Real Estate

Homeowners are slashing prices in this popular area — is there a golden opportunity for investors?

For years, buyers and investors have lamented the shortage of U.S. housing inventory, which has kept prices artificially high despite rising interest rates. That is why a recent report Redfin The revelation of rising inventory in parts of Florida’s Gulf Coast has surprised many.

Most of Florida has seen inventory increase and prices decrease.

West Florida’s Gulf Coast, including Cape Coral and Northport, has seen a staggering 50 percent increase in inventory from last year’s level, more than any other U.S. state, according to the report, which is a breath of fresh air for buyers. Provides some much-needed room for the taking. Investor

Other areas of the state also saw increases: Northport-Sarasota saw a 48 percent increase, while prized West Palm Beach, often home to snowbirds from New York’s tri-state area, also saw a 20 percent increase in inventory.

However, more listings haven’t resulted in more sales—the opposite seems to be happening. Redfin The data shows a drop in sales early in the year (typically when residents flock to the Sunshine State) in areas like Jacksonville, where sales fell by a whopping 27%. And even Miami, where they were down about 9 percent.

More Recent data Backs up these numbers from March:

  • The number of homes sold in the state was down 11.3 percent year over year.
  • Days on market are increasing to 8.
  • Inventory has increased by 28%.
  • The supply is doubling in two to four months.

So what’s the deal?

Redfin cited 10 cities across the country where sellers are most likely to lower their prices. Florida had five of them:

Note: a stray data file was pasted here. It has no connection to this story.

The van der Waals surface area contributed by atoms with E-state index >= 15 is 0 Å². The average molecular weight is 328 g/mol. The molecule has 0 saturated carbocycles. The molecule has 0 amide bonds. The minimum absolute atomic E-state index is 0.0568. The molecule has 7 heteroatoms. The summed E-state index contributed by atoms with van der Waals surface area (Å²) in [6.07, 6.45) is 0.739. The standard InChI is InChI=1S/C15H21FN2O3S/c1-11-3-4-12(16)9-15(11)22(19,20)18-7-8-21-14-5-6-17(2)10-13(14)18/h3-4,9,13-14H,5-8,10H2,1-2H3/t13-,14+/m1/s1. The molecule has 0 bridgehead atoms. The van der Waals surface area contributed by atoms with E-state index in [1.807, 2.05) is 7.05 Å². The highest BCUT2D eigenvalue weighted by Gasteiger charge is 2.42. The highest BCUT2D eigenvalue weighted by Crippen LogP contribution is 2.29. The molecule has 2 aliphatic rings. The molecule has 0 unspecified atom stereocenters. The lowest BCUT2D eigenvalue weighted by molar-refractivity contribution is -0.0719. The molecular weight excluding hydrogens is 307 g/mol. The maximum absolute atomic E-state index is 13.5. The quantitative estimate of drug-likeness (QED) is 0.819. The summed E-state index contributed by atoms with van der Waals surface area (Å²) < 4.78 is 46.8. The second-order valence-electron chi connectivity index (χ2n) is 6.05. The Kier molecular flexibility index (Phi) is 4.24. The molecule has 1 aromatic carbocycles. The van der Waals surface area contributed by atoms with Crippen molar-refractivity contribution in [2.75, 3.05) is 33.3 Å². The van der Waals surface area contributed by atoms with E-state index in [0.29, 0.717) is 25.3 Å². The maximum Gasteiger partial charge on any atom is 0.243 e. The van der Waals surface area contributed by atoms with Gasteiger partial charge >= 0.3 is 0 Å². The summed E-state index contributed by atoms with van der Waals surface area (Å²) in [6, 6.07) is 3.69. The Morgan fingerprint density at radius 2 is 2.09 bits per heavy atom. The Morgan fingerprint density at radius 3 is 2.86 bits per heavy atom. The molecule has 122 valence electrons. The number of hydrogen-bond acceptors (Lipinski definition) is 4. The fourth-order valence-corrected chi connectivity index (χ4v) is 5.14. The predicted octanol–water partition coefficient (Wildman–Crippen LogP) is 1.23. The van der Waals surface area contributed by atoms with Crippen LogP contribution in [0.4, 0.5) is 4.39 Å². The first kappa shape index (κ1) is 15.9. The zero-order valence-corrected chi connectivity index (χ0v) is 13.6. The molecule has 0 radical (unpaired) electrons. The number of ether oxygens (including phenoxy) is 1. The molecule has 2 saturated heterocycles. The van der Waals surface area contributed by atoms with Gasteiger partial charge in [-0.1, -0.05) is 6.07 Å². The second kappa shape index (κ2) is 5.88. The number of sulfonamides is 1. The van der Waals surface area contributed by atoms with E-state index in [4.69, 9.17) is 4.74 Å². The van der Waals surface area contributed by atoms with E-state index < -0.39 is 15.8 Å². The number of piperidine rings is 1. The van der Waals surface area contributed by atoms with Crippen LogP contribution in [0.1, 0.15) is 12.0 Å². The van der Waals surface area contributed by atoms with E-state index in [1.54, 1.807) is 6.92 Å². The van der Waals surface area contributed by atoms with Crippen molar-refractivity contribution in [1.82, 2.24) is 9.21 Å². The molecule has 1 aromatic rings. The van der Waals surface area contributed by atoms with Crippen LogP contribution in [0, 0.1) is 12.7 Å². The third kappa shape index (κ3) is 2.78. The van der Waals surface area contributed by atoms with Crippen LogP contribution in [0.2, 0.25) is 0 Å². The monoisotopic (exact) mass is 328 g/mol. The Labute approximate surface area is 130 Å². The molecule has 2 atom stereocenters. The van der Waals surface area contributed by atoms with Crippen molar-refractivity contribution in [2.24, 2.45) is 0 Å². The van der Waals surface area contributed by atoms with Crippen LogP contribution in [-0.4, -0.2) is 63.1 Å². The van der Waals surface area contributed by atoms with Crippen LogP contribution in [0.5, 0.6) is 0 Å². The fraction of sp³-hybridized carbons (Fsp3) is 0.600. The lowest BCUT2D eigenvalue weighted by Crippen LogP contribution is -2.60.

• Northport-Sarasota
  • Tampa
  • Cape Coral
  • Orlando
  • Jacksonville

Why the price cut?

The reasons for the decline seem to be manifold.


“Two years ago, the Northport metro was one of the most competitive housing markets in the country because it was affordable for remote workers and there was a shortage of homes for sale, but none of those things are true today. ” said Eric Ausillo, a local Redfin sales manager Statement. “Sarasota, in particular, has had more value for decades, and finally the hens have come to roost. The Tampa metro has fared a little better.

Release remote workers.

As the pandemic winds down, more employers are demanding office attendance, at least on a hybrid basis, if not full-time. CNBC reported. Eight out of 10 companies will track employee attendance by 2024, and 95% of companies surveyed said employees who don’t comply will face the consequences of being fired and possibly losing bonuses or pay. .

With a warm climate and no state income tax, Florida was a favorite destination for remote workers during the pandemic. High transfer percentage There from other states. If they are being recalled to office now, the percentage may decrease.

High insurance costs

With Florida hit by some of the most damaging hurricanes in recent years, the result is an increase in insurance costs, as well as property taxes and the overall cost of living, resulting in the perfect amount of unaffordability. There is a storm (sorry).